Getting Real is staying small and being agile.


❌ Things we don’t do:

  • Timelines that take months, version numbers roadmaps that predict the perfect future
  • Functional specs scalability debates
  • Endless preference options
  • Proprietary data formats
  • The “need” to hire dozens of employees
  • Ask users with hypothetical questions, instead we ask to complete tasks


✅ Things we do:

  • Less meetings, less abstractions and less promises
  • To launch on time and on budget, we avoid throwing more time or money at a problem, instead we scale back the scope
  • It’s better to make half a product than a half-assed product
  • “Just-in-time” thinking
  • Multi-tasking team members
  • An open culture that makes it easy to admit mistakes
  • Basic documentation which makes clear what we do and includes people
  • Dead simple prototyping

🎨Prototypes often start on a notebook

Overall, less mass lets you change direction quickly. You can react and evolve. You can focus on the good ideas and drop the bad ones.


🌗 The 50% rule
We believe that for any business to succeed, you’ll need to achieve 3 things:

  • a viable product/service
  • a large enough market
  • and a way to reach to your customers

As described by Gabriel Weinberg inTraction:
Startups often spend most their resources developing their products;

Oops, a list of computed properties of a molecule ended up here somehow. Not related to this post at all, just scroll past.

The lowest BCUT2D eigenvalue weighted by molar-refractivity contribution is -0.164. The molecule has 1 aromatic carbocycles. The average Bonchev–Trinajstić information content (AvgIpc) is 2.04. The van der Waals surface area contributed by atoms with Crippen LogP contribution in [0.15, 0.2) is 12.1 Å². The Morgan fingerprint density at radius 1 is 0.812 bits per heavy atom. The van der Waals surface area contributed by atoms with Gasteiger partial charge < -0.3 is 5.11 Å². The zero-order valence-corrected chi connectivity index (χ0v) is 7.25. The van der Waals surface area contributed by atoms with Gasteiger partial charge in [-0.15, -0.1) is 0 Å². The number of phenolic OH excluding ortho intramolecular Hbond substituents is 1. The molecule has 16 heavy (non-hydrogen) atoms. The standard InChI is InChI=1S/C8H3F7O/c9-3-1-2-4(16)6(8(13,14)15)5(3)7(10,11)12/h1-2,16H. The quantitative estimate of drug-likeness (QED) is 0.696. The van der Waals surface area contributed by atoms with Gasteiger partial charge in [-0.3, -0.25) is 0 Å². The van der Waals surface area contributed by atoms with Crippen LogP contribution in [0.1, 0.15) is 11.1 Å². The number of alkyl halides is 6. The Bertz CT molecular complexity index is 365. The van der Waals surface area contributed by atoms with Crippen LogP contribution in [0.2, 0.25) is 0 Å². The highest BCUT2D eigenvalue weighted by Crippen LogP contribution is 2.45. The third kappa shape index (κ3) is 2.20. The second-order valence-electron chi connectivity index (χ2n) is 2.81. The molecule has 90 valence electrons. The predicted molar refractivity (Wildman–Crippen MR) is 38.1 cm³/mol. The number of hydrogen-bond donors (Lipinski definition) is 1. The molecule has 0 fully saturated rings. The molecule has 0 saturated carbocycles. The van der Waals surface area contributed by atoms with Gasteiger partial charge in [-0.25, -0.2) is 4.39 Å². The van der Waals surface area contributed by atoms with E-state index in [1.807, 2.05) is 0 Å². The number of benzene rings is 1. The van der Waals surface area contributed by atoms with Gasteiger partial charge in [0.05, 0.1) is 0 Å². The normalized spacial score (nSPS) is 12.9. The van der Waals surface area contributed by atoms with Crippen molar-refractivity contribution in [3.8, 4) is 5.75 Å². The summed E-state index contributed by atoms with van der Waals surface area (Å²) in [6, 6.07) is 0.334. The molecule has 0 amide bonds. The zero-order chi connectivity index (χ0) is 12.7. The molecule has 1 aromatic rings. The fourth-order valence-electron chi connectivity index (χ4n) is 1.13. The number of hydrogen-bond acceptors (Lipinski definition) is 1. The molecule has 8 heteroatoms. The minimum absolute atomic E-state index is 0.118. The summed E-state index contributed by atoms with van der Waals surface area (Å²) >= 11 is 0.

By the time they realize they need to get more customers and try to ramp up their sales+marketing efforts, they’ve run out of money.

This is why from the onset, we spent 50% of our time on product development and 50% on traction development. We can’t predict which traction channels will work; the only way is to test them.

To keep on the 50% rule, we share ‘simple’ documentation about what we are planning. This ensures alignment and makes it clear what we are trying to achieve.

💫 Learnings loops
At the core of our product DNA is collecting and sharing learnings. The 4Ds cycles foster learnings inside the team and reinforce our plays.

4Ds cycles are our “learning loops”

To ensure learnings circulate, we have three (internally) public initiatives:

  • A team newsletter to highlight the achievements ,  but also the failures ,  from the past six weeks
  • A team website where are documented the features and AB Tests hypotheses and results
  • Real-time funnels to monitor the impact of each change , being traction or product

Learning loops are what keep us ahead of competitors. They enable us to iterate or pivot based not only on instinct but also on data. They ensure we ultimately ship in the right direction 🚢

Conclusion

  • The product playbook is a powerful way of explaining our underlying thinking.
  • Thinking in terms of a play book provides a shared language and visualizes how we do things. It crystalizes a common understanding of how we build products.
  • It allows us to embrace continual improvement: we remove old plays and continuously add new ones through learnings loops.
  • It ensures our team dynamic: we look in the same direction and move forward against clear business goals.
  • To an extent, it helped to build our relationships.

If you want to build that culture too, we’re looking for talented people to join Distributed Commerce! For details, check out our job page ❤️

The product playbook template. It’s yours to make a copy and adapt it 👌